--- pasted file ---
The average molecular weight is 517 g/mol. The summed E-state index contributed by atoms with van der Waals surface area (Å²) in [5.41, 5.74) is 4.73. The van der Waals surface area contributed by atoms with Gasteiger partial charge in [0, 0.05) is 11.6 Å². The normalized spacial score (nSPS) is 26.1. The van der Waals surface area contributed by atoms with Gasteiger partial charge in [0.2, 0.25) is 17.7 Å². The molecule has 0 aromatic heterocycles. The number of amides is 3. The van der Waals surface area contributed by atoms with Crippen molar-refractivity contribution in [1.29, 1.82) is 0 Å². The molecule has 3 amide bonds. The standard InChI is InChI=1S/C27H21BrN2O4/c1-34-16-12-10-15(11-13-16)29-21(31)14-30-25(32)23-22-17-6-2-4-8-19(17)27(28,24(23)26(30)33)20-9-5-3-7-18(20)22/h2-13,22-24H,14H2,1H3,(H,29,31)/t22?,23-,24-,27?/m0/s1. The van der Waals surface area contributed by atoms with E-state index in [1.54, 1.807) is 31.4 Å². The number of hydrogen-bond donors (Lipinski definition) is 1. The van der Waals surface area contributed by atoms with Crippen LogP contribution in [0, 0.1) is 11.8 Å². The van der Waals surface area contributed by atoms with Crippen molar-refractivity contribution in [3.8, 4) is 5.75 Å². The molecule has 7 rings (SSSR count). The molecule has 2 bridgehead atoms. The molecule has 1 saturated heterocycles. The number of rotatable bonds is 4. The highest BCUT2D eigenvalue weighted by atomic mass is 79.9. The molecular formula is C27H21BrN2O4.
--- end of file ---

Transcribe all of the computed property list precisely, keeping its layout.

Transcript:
The average molecular weight is 517 g/mol. The summed E-state index contributed by atoms with van der Waals surface area (Å²) in [5.41, 5.74) is 4.73. The van der Waals surface area contributed by atoms with Gasteiger partial charge in [0, 0.05) is 11.6 Å². The normalized spacial score (nSPS) is 26.1. The van der Waals surface area contributed by atoms with Gasteiger partial charge in [0.2, 0.25) is 17.7 Å². The molecule has 0 aromatic heterocycles. The number of amides is 3. The van der Waals surface area contributed by atoms with Crippen molar-refractivity contribution in [1.29, 1.82) is 0 Å². The molecule has 3 amide bonds. The standard InChI is InChI=1S/C27H21BrN2O4/c1-34-16-12-10-15(11-13-16)29-21(31)14-30-25(32)23-22-17-6-2-4-8-19(17)27(28,24(23)26(30)33)20-9-5-3-7-18(20)22/h2-13,22-24H,14H2,1H3,(H,29,31)/t22?,23-,24-,27?/m0/s1. The van der Waals surface area contributed by atoms with E-state index in [1.54, 1.807) is 31.4 Å². The number of hydrogen-bond donors (Lipinski definition) is 1. The van der Waals surface area contributed by atoms with Crippen LogP contribution in [0, 0.1) is 11.8 Å². The van der Waals surface area contributed by atoms with Crippen molar-refractivity contribution in [3.8, 4) is 5.75 Å². The molecule has 7 rings (SSSR count). The molecule has 2 bridgehead atoms. The molecule has 1 saturated heterocycles. The number of rotatable bonds is 4. The highest BCUT2D eigenvalue weighted by atomic mass is 79.9. The molecular formula is C27H21BrN2O4.